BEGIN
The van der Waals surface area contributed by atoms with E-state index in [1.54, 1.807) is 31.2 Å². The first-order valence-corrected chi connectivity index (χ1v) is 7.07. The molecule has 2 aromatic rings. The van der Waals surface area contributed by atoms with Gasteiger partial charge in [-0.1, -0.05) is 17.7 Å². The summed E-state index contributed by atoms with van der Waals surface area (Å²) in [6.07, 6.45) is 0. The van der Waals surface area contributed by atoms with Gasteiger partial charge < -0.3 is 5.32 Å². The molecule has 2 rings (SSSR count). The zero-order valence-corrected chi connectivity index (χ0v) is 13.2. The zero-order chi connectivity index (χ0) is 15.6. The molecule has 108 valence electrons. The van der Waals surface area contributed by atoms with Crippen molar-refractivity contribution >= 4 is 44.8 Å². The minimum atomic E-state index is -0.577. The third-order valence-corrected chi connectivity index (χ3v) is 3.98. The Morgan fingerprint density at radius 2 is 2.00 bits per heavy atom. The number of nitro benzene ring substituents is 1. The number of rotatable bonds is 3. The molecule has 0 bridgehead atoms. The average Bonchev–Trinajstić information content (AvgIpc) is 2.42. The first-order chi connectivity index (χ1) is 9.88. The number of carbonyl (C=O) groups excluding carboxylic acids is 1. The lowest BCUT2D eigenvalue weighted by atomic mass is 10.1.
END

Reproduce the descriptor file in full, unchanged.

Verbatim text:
The van der Waals surface area contributed by atoms with E-state index in [1.54, 1.807) is 31.2 Å². The first-order valence-corrected chi connectivity index (χ1v) is 7.07. The molecule has 2 aromatic rings. The van der Waals surface area contributed by atoms with Gasteiger partial charge in [-0.1, -0.05) is 17.7 Å². The summed E-state index contributed by atoms with van der Waals surface area (Å²) in [6.07, 6.45) is 0. The van der Waals surface area contributed by atoms with Gasteiger partial charge < -0.3 is 5.32 Å². The molecule has 2 rings (SSSR count). The zero-order valence-corrected chi connectivity index (χ0v) is 13.2. The zero-order chi connectivity index (χ0) is 15.6. The molecule has 108 valence electrons. The van der Waals surface area contributed by atoms with Crippen molar-refractivity contribution >= 4 is 44.8 Å². The minimum atomic E-state index is -0.577. The third-order valence-corrected chi connectivity index (χ3v) is 3.98. The Morgan fingerprint density at radius 2 is 2.00 bits per heavy atom. The number of nitro benzene ring substituents is 1. The number of rotatable bonds is 3. The molecule has 0 bridgehead atoms. The average Bonchev–Trinajstić information content (AvgIpc) is 2.42. The first-order chi connectivity index (χ1) is 9.88. The number of carbonyl (C=O) groups excluding carboxylic acids is 1. The lowest BCUT2D eigenvalue weighted by atomic mass is 10.1.